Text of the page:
The most award winning
healthcare information source.
TRUSTED FOR FOUR DECADES.
[Editor’s note: This column addresses specific questions related to Health Insurance Portability and Accountability Act (HIPAA) implementation. If you have questions, please send them to Sheryl Jackson, Hospital Home Health, Thomson American Health Consultants, P.O. Box 740056, Atlanta, GA 30374. Fax: (404) 262-5447. E-mail: firstname.lastname@example.org.]
Question: Does the HIPAA security rule specify how a risk analysis must be conducted?
Answer: "The security rule requires all covered entities to perform an accurate and thorough assessment of the potential risks and vulnerabilities to the confidentiality, integrity, and availability of EPHI in its possession," says Robert W. Markette Jr., an Indianapolis attorney. "The rule does not specify how a covered entity should perform this assessment," he adds. "Frankly, even computer security experts don’t all use the same methods," Markette admits.
The goal of a risk analysis is to identify potential risks and their likelihood of occurring, he explains. "A risk assessment can be performed by hiring outside consultants or can be performed by the home health staff," Markette says. "Home health agencies will need to use their own judgment when deciding whether to handle the risk assessment on their own or to hire outside consultants," he says. The decision may depend on the agency’s individual staff resources and expertise, Markette adds.
Question: How should passwords be chosen to ensure security?
Answer: "There are a few rules of thumb for choosing passwords," says Markette. "First, do not use words from the dictionary or obvious words such as relatives’ names or pets’ names," he emphasizes. "Do not use your birth date or a relatives’ birth date," he says. Birth dates and names are easily learned and are often the first things a hacker will choose when guessing a password, he explains. "Generally, a password should be a combination of letters, numbers, and perhaps, even other ASCII characters," Markette suggests. "Of course, this is a two-edged sword," he points out. The more complicated the password, the more difficult it is for a hacker to guess; but it also is more difficult for an employee to remember, Markette explains.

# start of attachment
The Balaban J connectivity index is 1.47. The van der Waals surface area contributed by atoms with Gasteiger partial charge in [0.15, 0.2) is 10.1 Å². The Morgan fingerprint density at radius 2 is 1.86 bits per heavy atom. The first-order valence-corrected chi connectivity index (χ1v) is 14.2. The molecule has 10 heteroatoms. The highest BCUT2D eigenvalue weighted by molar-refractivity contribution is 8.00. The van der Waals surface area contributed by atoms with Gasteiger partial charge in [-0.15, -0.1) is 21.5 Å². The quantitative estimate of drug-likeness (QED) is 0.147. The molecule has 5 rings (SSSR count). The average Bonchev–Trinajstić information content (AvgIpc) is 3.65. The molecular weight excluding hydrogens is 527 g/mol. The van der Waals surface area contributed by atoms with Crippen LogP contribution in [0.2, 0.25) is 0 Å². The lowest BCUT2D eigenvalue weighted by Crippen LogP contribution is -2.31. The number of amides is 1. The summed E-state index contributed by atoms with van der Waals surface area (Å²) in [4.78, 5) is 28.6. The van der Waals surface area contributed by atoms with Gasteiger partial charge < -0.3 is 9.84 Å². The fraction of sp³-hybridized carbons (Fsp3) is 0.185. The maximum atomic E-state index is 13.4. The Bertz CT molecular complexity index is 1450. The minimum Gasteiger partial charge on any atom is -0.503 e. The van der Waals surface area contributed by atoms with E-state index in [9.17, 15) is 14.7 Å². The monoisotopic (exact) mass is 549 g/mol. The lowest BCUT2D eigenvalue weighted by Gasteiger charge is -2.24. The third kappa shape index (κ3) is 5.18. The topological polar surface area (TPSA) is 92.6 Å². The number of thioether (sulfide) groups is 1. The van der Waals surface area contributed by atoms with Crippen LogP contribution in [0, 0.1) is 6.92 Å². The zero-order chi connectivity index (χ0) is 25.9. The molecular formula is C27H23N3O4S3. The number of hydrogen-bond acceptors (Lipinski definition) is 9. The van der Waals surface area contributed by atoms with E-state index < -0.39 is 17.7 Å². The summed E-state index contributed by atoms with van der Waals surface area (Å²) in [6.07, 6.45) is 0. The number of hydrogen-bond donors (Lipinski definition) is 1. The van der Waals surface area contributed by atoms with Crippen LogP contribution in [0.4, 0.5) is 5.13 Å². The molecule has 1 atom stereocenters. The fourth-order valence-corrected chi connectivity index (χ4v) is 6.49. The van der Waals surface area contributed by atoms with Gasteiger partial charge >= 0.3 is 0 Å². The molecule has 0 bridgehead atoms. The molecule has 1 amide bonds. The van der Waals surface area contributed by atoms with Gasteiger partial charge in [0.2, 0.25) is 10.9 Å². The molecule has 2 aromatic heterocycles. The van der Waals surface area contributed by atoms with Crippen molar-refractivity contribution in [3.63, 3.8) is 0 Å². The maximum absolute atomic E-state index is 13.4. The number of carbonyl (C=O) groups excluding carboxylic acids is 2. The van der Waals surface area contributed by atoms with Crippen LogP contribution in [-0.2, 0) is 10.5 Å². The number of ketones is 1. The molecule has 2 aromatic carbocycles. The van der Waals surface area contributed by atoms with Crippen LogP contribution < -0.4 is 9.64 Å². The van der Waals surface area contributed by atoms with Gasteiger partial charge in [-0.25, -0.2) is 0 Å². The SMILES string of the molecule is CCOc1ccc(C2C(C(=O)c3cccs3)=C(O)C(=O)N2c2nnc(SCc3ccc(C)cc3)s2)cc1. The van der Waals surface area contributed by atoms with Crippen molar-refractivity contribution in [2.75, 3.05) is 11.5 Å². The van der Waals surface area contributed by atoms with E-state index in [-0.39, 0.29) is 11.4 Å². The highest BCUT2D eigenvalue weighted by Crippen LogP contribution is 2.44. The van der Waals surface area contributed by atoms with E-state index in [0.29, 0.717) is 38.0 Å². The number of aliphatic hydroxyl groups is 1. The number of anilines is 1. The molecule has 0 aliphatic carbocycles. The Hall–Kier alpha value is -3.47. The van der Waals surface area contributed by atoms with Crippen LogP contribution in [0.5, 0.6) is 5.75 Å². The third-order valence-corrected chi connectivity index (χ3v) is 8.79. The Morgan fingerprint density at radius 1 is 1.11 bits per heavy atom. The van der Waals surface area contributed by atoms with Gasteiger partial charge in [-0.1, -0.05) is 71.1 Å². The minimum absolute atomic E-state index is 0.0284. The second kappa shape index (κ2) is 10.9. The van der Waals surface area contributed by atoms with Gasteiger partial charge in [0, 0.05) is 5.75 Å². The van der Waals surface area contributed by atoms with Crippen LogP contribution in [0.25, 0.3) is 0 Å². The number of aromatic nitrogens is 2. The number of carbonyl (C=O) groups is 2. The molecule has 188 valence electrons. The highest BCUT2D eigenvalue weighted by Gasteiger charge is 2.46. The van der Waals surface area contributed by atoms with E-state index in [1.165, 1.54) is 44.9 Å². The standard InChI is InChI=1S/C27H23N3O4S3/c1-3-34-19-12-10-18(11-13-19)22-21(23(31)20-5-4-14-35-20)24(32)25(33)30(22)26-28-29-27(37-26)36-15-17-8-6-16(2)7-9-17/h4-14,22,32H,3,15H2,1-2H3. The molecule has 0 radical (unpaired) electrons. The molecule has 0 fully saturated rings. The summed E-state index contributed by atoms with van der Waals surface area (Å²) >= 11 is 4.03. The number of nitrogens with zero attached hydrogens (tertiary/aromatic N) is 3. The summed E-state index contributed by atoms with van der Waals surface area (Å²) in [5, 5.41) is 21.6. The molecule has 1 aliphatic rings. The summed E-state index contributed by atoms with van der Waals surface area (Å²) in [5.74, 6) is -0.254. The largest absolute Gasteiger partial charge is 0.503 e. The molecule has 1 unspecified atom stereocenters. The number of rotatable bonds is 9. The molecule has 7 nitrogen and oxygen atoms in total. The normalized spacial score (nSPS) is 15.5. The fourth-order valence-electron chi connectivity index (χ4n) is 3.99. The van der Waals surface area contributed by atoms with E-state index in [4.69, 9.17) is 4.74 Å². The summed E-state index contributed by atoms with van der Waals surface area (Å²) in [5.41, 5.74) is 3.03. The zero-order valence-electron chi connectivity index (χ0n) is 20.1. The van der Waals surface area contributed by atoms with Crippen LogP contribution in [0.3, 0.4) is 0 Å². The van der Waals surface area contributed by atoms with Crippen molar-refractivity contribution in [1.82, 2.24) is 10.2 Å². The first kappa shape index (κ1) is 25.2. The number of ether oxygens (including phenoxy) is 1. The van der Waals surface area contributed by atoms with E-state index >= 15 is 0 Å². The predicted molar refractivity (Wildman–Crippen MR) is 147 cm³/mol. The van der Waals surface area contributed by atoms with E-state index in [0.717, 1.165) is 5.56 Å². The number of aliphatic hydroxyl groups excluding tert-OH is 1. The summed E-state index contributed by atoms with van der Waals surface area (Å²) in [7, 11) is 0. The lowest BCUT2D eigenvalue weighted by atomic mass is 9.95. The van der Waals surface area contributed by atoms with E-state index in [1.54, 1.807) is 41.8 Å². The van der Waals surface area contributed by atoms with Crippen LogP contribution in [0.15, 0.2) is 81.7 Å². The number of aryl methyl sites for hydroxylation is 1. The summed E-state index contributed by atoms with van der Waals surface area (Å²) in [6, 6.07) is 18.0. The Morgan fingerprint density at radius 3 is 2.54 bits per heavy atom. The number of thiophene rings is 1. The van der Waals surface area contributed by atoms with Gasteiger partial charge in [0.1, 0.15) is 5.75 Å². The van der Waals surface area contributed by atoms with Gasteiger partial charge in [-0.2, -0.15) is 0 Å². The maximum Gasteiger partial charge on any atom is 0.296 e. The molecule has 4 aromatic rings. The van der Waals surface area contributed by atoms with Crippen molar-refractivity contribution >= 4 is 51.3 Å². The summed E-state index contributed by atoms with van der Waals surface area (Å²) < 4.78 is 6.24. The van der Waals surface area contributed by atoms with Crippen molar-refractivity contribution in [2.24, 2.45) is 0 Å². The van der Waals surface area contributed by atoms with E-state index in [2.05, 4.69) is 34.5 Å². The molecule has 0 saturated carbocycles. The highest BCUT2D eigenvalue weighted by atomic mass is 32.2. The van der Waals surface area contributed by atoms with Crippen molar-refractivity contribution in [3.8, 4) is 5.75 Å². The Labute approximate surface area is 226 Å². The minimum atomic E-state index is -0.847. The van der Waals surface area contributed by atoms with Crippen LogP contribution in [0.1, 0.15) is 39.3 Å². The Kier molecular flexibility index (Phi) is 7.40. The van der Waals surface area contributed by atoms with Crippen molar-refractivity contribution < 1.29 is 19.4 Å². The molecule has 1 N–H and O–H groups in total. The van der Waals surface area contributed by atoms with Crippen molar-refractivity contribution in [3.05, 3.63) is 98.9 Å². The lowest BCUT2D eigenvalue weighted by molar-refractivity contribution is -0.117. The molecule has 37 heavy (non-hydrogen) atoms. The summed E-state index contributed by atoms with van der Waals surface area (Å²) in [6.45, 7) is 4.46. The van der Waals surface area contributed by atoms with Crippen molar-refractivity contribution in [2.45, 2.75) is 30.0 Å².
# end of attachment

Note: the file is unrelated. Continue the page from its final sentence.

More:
Complicated passwords are of absolutely no value for security purposes if the employee writes on a Post-it note that is stuck to the computer screen, he says. There are a couple of ways you can come up with difficult-to-guess but easy-to-remember passwords, Markette continues. "You can combine somebody’s initials with the last four digits of another person’s phone number, or take the first letter from each word in an easily remembered phrase and combine it in some way with a birth date or phone number," he suggests.
For example: The phrase "hasta la vista baby" combined with the last four digits of a phone number could become any of the following:
"None of these passwords are easily guessed, but for the employee they should be simpler to remember than trgh678# or some other randomly generated password" he explains.
[For more information, contact:
• Robert W. Markette Jr., Attorney-At-Law, Gilliland & Caudill, LLP, 6650 Telecom Drive, Suite 100, Indianapolis, IN 46278. Phone: (317) 616-3652. Fax: (317) 275-9246. E-mail: email@example.com.]